A cold, wet afternoon didn’t seem to bother the animated group that gathered in front of the 149 Street/Grand Concourse Ave. subway station on Dec. 10, to celebrate. Some 40 people applauded the results of a three-year campaign to pressure the MTA to replace the elevator at the Bronx’s fourth busiest station.
“The victories are very few and far, but this is one we could say we accomplished,” said an emotional Julio Munoz, president of grassroots group, the South Bronx Community Congress. The group held multiple rallies, spoke out at public hearings, recruited Hostos Community College students to circulate petitions and met with elected Transit Authority officials to keep the pressure on.
The MTA recently announced it will allocate $45 million from its 2016 Capital Budget to replace the old elevator, and build a new one on the east side of the Concourse.
When the station opened in July 1905, it was the Bronx’s first, and helped mark the first time the subway rode under the Harlem River.
The Mott Ave. Station, as it was called—the original mosaic-tiled sign is still visible in front of the Hostos Community College campus—was serviced by two elevators, each able to hold up to 20 people at a time. At 50 feet below street level, the elevators were state-of-the-art at the time, but they were shut down 40 years ago and never reopened.
Three years ago, a group of seniors from the nearby Michelangelo Apartments approached Mott Haven activist and one-time State Assembly candidate, Maximino Rivera, asking for his help persuading the MTA to reopen it. Rivera and his fellow activists with the Community Congress saw the cause as an important one and took it on.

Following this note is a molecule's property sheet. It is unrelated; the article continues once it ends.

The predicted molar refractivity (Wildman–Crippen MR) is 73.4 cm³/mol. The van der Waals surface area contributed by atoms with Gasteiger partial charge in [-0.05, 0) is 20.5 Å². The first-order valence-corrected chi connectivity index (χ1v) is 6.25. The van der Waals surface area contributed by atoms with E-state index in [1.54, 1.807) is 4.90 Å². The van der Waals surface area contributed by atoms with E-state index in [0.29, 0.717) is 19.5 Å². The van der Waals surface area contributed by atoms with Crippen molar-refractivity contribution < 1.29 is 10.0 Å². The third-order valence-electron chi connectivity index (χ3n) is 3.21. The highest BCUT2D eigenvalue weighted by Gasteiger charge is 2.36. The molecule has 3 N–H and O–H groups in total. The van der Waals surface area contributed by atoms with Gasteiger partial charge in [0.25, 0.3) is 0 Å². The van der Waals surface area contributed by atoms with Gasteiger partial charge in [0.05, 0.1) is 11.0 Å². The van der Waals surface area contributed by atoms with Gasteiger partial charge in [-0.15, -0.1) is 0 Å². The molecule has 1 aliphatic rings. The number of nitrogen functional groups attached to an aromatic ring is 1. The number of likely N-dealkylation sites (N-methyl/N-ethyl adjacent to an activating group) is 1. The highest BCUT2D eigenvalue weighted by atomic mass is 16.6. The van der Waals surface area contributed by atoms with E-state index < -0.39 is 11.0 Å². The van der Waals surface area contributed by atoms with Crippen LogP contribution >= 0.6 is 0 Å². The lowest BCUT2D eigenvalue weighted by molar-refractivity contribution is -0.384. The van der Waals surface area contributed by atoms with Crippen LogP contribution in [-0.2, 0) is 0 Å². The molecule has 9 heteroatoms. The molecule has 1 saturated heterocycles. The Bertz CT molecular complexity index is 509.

For Roberto Williams, 50, who works as a College Assistant at Hostos, his alma mater, the news is overdue. Williams, who has lived nearby since 1993, uses a mobility scooter and rides the bus to work.
“Finally I’m going to be able to use the subway here, after all these years,” he said.
The New York City subway system is by far the largest in the nation. According to data provided by the US Dept. of Transportation, it’s also the least accessible for handicapped riders. Only about 20 percent of the 469 working stations are fully accessible. Chicago’s system, the nation’s second largest system, is almost 70 percent accessible. Washington DC and San Francisco, the third and fifth largest systems, respectively, are fully accessible.
Twenty-five years ago, Congress passed the Americans with Disability Act to protect the civil rights of people with disabilities. The new law called on the MTA to make 100 “key stations” accessible by 2020, and allocate 20 percent of its budget to enhance accessibility. According to the MTA’s Office of ADA Compliance, 84 of those projects have been completed.
The MTA says it will begin design work on the elevators in 2016, and expects to have them up and running by 2018.